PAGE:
Steve Javie knew how to control a court. Today, he’s providing insights into officiating on TV.
Steve Javie’s key accomplishments include:
Turn on an NBA game and you might get some officiating insights from Steve Javie. The former referee serves as an officiating analyst for ESPN/ABC, giving insights into not only why certain calls were made, but also why certain calls weren’t made.
Javie retired from making the on-court calls after the 2010-11 season – after 26 years of blowing the whistle and earning a reputation as one of the best officials in the NBA. He officiated more than 200 playoff games, including more than 20 NBA Finals games.
Javie didn’t start down a path toward basketball officiating. Although he was a multisport high school athlete, baseball was his first passion. He played on Temple University’s baseball team, earning a business administration degree in 1976. He signed with the Baltimore Orioles as a minor league pitching prospect, but was released after one year after suffering an arm injury. He then shifted from player to umpire, attending pro umpire school and working in the Florida State League for nearly three years. In the off-season, he worked high school basketball games. An invite to an NBA camp for prospective officials opened the door to work in the Continental Basketball Association from 1981-1986, and then the NBA from 1986-2011.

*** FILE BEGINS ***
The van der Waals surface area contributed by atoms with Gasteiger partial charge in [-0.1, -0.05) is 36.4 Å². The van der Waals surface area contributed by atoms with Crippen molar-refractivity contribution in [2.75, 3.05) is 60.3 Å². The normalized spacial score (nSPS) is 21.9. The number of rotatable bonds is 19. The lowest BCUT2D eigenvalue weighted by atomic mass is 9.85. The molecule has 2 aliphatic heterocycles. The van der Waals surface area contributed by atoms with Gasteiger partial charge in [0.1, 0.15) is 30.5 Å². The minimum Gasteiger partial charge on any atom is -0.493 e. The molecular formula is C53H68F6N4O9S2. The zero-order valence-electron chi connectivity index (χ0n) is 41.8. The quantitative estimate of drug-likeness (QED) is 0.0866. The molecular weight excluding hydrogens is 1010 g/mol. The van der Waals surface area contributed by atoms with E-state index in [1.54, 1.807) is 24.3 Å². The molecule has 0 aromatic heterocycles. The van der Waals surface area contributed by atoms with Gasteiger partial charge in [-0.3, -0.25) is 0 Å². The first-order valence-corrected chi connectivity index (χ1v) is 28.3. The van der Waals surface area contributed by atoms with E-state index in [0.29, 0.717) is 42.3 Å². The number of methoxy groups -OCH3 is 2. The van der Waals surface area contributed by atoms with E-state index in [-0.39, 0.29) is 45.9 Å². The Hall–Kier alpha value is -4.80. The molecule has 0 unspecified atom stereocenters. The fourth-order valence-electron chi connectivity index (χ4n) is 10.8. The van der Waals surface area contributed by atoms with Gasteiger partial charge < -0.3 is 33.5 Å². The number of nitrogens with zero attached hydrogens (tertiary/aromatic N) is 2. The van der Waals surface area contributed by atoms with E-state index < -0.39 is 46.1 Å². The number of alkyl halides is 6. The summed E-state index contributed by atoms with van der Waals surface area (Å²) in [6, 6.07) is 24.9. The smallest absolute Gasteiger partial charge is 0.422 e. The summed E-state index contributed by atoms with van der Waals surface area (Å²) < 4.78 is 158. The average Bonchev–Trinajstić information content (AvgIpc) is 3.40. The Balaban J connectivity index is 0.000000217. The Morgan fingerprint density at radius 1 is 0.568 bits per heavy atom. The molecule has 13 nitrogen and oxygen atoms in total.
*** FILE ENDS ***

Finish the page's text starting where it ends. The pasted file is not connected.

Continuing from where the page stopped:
More about Steve Javie:
- Officiating runs in the family – his father, Stan Javie, worked in the NFL from 1951 to 1980 as a field judge and back judge.
- He started the Javie Foundation for Charity, raising money for homeless, disabled, abused and neglected children.
- Javie officiated Michael Jordan’s final game in the NBA.
Steve Javie appeared in a feature article in the May 2008 issue of Referee Magazine.
What people have said about Steve Javie:
“I’ve learned so much from the guy. Beyond being best friends, he’s taught me how to live life off the court. When I tell him that, he looks at me like I’m nuts. He epitomizes what an NBA ref should be on and off the court. He has no idea how much he’s helped my life off the court.”